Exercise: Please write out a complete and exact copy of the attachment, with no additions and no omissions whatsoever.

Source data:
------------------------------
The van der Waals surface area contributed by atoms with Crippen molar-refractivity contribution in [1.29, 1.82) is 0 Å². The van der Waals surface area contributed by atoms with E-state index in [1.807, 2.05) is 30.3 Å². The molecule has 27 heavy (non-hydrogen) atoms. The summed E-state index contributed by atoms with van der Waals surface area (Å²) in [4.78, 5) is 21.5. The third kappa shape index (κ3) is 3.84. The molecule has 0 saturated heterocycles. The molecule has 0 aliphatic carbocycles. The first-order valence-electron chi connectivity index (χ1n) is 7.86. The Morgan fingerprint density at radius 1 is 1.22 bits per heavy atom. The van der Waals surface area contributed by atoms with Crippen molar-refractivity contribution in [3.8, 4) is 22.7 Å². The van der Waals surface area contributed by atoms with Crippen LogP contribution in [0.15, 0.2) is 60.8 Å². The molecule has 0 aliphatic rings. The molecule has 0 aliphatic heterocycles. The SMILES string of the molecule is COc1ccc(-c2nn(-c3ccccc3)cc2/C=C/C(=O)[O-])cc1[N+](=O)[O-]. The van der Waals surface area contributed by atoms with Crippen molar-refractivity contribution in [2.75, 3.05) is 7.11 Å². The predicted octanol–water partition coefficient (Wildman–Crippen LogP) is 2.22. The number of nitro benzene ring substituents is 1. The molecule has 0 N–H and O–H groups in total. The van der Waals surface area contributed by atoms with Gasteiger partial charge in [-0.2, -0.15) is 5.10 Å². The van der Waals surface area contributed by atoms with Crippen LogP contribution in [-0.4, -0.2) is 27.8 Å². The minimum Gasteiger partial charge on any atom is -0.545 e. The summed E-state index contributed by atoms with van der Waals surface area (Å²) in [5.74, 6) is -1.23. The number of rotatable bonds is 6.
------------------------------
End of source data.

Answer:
The van der Waals surface area contributed by atoms with Crippen molar-refractivity contribution in [1.29, 1.82) is 0 Å². The van der Waals surface area contributed by atoms with E-state index in [1.807, 2.05) is 30.3 Å². The molecule has 27 heavy (non-hydrogen) atoms. The summed E-state index contributed by atoms with van der Waals surface area (Å²) in [4.78, 5) is 21.5. The third kappa shape index (κ3) is 3.84. The molecule has 0 saturated heterocycles. The molecule has 0 aliphatic carbocycles. The first-order valence-electron chi connectivity index (χ1n) is 7.86. The Morgan fingerprint density at radius 1 is 1.22 bits per heavy atom. The van der Waals surface area contributed by atoms with Crippen molar-refractivity contribution in [3.8, 4) is 22.7 Å². The van der Waals surface area contributed by atoms with Crippen LogP contribution in [0.15, 0.2) is 60.8 Å². The molecule has 0 aliphatic rings. The molecule has 0 aliphatic heterocycles. The SMILES string of the molecule is COc1ccc(-c2nn(-c3ccccc3)cc2/C=C/C(=O)[O-])cc1[N+](=O)[O-]. The van der Waals surface area contributed by atoms with Crippen molar-refractivity contribution in [2.75, 3.05) is 7.11 Å². The predicted octanol–water partition coefficient (Wildman–Crippen LogP) is 2.22. The number of nitro benzene ring substituents is 1. The molecule has 0 N–H and O–H groups in total. The van der Waals surface area contributed by atoms with Gasteiger partial charge in [-0.2, -0.15) is 5.10 Å². The van der Waals surface area contributed by atoms with Crippen LogP contribution in [-0.4, -0.2) is 27.8 Å². The minimum Gasteiger partial charge on any atom is -0.545 e. The summed E-state index contributed by atoms with van der Waals surface area (Å²) in [5.74, 6) is -1.23. The number of rotatable bonds is 6.